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Pilchard Herpesvirus in Australia 1995-1999

Whittington, R.J., Jones, J.B.ORCID: 0000-0002-0773-2007 and Hyatt, A.D. (2002) Pilchard Herpesvirus in Australia 1995-1999. In: 5th Symposium on Diseases in Asian Aquaculture, 24 - 28 November 2002, Queensland, Australia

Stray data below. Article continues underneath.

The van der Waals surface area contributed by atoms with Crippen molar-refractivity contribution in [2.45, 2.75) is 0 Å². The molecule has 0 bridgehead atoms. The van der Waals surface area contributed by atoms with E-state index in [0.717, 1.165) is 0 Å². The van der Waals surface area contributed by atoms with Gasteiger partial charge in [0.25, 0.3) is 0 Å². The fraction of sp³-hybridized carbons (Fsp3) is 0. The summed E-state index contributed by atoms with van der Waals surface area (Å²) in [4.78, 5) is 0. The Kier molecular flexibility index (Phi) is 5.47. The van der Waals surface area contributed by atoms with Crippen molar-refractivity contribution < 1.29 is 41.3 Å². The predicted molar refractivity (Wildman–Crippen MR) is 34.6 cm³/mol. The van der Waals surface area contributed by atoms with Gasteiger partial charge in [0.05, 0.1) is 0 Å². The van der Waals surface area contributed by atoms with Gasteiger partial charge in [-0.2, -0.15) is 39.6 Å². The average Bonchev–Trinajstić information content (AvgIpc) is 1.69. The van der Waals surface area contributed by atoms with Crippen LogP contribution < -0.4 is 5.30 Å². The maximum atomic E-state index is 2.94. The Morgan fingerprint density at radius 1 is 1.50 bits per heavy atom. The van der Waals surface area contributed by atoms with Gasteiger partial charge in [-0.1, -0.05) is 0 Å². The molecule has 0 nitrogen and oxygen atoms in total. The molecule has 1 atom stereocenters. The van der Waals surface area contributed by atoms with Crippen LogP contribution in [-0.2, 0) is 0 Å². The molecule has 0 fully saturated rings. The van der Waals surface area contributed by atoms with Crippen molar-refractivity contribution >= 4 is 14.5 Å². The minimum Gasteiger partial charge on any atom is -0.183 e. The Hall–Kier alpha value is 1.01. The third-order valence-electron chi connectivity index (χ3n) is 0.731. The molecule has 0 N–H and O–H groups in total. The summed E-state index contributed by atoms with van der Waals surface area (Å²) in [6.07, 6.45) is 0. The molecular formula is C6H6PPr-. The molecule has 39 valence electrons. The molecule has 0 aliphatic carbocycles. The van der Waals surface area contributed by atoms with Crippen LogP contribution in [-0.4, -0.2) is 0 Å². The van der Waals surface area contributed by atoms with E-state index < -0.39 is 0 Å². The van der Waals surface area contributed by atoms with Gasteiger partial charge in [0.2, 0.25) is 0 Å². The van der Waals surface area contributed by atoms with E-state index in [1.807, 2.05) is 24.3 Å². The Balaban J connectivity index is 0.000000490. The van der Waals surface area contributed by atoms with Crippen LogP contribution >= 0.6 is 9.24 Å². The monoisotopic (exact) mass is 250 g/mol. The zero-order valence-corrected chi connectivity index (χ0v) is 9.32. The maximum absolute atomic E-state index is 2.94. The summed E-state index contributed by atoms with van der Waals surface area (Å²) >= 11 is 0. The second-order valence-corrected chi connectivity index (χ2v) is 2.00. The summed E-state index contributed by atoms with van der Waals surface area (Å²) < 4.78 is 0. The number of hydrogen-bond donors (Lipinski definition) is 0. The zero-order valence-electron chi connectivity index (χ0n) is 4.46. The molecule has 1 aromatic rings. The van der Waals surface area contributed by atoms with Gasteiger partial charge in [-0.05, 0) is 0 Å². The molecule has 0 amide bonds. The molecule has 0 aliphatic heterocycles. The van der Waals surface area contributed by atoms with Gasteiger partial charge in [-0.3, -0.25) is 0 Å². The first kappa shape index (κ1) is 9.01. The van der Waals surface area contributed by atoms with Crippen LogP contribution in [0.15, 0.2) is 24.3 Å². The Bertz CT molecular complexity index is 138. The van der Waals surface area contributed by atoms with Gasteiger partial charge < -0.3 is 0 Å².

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Two epizootics have occurred in populations of the Australasian pilchard Sardinops sagax neopilchardus in waters of southern Australia. The first occurred between March and September 1995. It is thought to be the largest fish kill ever recorded and is also unique in the geographic extent of the mortalities. The economic loss attributed to the 1995 mortality event was in excess of A$ 12 million. The second occurred in 1998-1999 when approximately 60% of the total pilchard biomass in Southern and Western Australian waters was lost. After the 1998-1999 epizootic, two of the three pilchard fisheries of Western Australia were closed for a season and although the national economic impact has not been formally assessed, it exceeded A$ 15 million in Western Australia alone (Gaut, 2001). In 1995 mortalities occurred along more than 5000 km of the Australian coastline (Fig. 1) and also affected pilchards in New Zealand. The disease front spread from its origin in South Australia at about 30 km/day, often against prevailing currents and was not impeded by storm events. Thus it was not caused by planktonic toxins/pathogens. Likewise, there was no consistent association of the mortalities with environmental parameters such as temperature or salinity.

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